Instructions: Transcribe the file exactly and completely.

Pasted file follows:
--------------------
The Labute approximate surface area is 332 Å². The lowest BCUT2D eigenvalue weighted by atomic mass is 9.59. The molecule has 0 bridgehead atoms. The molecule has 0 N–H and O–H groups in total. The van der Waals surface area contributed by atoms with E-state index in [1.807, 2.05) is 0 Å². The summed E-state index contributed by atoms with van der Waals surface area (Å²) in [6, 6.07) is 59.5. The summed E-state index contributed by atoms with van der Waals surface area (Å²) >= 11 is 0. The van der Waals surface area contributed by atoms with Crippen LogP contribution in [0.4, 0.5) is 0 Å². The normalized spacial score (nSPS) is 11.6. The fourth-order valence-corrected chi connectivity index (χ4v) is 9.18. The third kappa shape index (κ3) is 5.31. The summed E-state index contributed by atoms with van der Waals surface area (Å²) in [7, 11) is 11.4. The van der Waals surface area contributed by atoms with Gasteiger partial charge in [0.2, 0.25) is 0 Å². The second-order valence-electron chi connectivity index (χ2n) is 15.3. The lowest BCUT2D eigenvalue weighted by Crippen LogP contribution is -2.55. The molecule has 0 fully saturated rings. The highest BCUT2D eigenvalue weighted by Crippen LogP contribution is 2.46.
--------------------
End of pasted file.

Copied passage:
The Labute approximate surface area is 332 Å². The lowest BCUT2D eigenvalue weighted by atomic mass is 9.59. The molecule has 0 bridgehead atoms. The molecule has 0 N–H and O–H groups in total. The van der Waals surface area contributed by atoms with E-state index in [1.807, 2.05) is 0 Å². The summed E-state index contributed by atoms with van der Waals surface area (Å²) in [6, 6.07) is 59.5. The summed E-state index contributed by atoms with van der Waals surface area (Å²) >= 11 is 0. The van der Waals surface area contributed by atoms with Crippen LogP contribution in [0.4, 0.5) is 0 Å². The normalized spacial score (nSPS) is 11.6. The fourth-order valence-corrected chi connectivity index (χ4v) is 9.18. The third kappa shape index (κ3) is 5.31. The summed E-state index contributed by atoms with van der Waals surface area (Å²) in [7, 11) is 11.4. The van der Waals surface area contributed by atoms with Gasteiger partial charge in [0.2, 0.25) is 0 Å². The second-order valence-electron chi connectivity index (χ2n) is 15.3. The lowest BCUT2D eigenvalue weighted by Crippen LogP contribution is -2.55. The molecule has 0 fully saturated rings. The highest BCUT2D eigenvalue weighted by Crippen LogP contribution is 2.46.